The Community Hub
In these uncertain times, we know that community is essential in helping us to protect our mental health and wellbeing.
In these uncertain times, we know that our communities are essential in helping us manage and protect our mental health and wellbeing.
That is why we have launched our Community Hub.
This dedicated area is a place where we can come together to share best practice between businesses, personal tips and suggestions on how to take care, and help one another tackle the additional challenges which we are all facing during the COVID-19 outbreak.
How are you making workforce wellbeing work?
We want to hear from you! Share what you are doing to start the conversation about mental health and support the wellbeing of your wider workforce during this time.
Email us firstname.lastname@example.org and join the conversation!
"As the coronavirus continues to spread many couples, including myself now find themselves sharing the same workspace. Here is a helpful hint on peacefully workplace alongside your partner within the close quarters of your home.
Try to maintain a normal work schedule while you’re working from home. Not only should you stick to your schedule, but you should communicate with your partner each morning about what the day looks like. Remind them of any important calls you might have where you’ll need extra quiet or no interruptions. Share a Google calendar or even write one out on a piece of paper and stick it to the fridge.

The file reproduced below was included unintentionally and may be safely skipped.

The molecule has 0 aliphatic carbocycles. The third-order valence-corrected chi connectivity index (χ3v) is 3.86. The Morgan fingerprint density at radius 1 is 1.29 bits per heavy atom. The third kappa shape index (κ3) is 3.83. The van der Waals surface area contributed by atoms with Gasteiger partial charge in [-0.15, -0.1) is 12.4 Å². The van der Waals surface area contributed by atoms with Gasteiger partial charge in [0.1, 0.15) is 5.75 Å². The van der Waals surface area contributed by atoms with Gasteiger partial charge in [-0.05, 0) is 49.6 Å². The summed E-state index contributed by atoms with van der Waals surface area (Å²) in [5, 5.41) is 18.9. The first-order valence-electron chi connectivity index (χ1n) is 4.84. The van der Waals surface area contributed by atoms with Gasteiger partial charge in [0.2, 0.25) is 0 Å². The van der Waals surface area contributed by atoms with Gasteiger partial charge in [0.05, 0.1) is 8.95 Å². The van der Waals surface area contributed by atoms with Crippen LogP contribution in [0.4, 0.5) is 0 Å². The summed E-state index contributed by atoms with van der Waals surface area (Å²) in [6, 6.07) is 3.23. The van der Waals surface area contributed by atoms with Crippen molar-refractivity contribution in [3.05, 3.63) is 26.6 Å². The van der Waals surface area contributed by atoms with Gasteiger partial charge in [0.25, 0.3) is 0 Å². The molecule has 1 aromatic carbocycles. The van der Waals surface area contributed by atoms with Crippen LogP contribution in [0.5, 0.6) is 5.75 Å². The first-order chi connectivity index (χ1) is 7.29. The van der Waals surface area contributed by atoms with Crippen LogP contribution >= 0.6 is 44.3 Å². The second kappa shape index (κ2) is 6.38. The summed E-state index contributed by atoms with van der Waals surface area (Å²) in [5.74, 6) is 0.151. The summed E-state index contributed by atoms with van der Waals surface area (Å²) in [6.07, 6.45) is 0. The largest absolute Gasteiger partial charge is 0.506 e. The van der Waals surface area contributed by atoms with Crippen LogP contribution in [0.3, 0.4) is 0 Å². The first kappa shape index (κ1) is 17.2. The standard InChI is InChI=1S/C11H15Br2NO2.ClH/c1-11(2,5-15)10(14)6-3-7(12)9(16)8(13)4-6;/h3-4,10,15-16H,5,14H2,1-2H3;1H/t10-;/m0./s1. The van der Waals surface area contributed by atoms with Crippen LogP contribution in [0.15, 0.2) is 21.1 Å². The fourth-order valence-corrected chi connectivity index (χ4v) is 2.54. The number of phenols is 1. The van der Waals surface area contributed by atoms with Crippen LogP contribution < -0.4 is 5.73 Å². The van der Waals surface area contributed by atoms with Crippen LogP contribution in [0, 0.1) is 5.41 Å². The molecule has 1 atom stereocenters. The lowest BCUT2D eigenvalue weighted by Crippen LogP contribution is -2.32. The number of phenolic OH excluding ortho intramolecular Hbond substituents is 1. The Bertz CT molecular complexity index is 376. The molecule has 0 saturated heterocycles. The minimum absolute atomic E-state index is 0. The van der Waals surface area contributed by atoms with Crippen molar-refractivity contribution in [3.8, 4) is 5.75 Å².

If one of you is more prone to distraction (Kate) and the other needs complete quiet to focus (me), schedule some planned breaks to talk to one another and check in so that you aren’t hurting anyone’s productivity. And remember, just because your workday may be over, it doesn’t mean your partner’s is. Kate and I often both work outside of ‘normal’ office hours, so it really helps if we can work to the same schedule. It’s too easy to distract each other if one of us is working and the other is lounging and having fun. If your partner doesn’t work or can’t be working at the same time, then an agreed schedule is all the more important.
I also find that one of the hardest parts of working remotely is the blurred lines between the office and home. The stress of work plays out in the same setting as so many other important parts of our relationship. If I’m having a rough day, it’s hard not to carry frustration or concern from work right into cooking dinner a few hours later because I’m literally in the same space. Do your best to turn off work when it’s over. Take a shower, change clothes, take a walk (abiding the social distancing rules). And then do something to signify the end of the work day, that it’s time to be back in your home with the person you love.
And if all else fails – wine."